This turns out to be a crucial step toward making the world a utopia. Automated voting succeeds to such a degree that voters completely lose interest in making autonomous voting decisions. Their lives are going well. As a consequence, Google-Netflix-Wikipedia becomes the de facto government in all countries that adopt its system. For-profit corporations and special interest groups lose what remaining power they had to influence political decisions. Over time, the system steers voters toward impartial, tech-savvy candidates who favor the further automation of government. Eventually, government is almost entirely automated. The Google-Netflix-Wikipedia company develops what comes to be considered the most efficient, effective and fair government system in the history of the world. Without the destructive intrusions of capitalism into government operations, wars and terrorism come to an end, global warming is reversed, and most legal issues disappear. Everyone lives happily ever after.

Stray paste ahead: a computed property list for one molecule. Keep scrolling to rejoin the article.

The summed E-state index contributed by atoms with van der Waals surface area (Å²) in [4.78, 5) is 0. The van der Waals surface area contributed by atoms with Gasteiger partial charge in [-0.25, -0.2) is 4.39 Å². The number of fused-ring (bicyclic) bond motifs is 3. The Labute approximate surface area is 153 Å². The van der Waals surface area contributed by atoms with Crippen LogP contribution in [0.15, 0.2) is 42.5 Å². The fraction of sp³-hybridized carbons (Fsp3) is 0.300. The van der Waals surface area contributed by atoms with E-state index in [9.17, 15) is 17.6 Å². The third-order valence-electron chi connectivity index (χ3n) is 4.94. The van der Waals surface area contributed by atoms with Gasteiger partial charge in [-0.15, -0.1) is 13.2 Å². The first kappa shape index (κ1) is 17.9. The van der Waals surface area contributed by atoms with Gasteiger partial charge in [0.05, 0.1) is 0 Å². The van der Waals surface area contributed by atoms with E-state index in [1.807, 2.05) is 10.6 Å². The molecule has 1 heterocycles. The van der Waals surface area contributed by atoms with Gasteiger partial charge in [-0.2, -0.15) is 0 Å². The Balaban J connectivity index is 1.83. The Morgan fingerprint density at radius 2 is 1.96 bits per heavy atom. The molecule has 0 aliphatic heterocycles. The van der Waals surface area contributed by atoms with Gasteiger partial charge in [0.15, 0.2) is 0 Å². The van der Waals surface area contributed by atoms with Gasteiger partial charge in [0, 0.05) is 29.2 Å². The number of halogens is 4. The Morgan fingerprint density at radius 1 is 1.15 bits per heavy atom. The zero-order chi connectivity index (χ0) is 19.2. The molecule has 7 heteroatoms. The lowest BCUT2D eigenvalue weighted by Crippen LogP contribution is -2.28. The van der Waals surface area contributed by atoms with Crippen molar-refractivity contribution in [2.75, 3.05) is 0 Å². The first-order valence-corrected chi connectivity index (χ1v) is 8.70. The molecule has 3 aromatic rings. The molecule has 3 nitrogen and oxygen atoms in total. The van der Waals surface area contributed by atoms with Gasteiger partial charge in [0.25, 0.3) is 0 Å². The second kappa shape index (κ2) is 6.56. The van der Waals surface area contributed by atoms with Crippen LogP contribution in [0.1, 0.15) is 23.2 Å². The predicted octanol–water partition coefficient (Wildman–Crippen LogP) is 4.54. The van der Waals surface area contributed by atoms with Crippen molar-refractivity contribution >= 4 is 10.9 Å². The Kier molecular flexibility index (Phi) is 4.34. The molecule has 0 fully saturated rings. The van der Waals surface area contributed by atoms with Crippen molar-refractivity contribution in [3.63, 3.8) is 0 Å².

1. Super Sad True Love Story by Gary Shteyngart
    The title doesn’t belie it but it is similar to your idea (and funny).

    1. Thanks for the link. I live in my alternate reality, especially in winter, and don't always hear about things like that. I don't think I'll read the book, though, because it sounds like entertainment fiction, which doesn't interest me in large doses.

      I am not a novelist and don't care to be one, but would like it if someone wrote a novel similar to the one I proposed. Anyone can write a novel about the near future, with new gadgets and people still behaving like people (with greater vulgarity as the usual trend). Futurologists tend to skip over the part in which a big transition is made from our present political and economic structure to one that actually works. My proposed model could show in detail how a transition from present-day crony capitalism to an egalitarian utopia where people are happy might occur. Once you implant ideas in people's brains, they can become reality. The pen is mightier than the sword. However, genre fiction just keeps consumers in their place.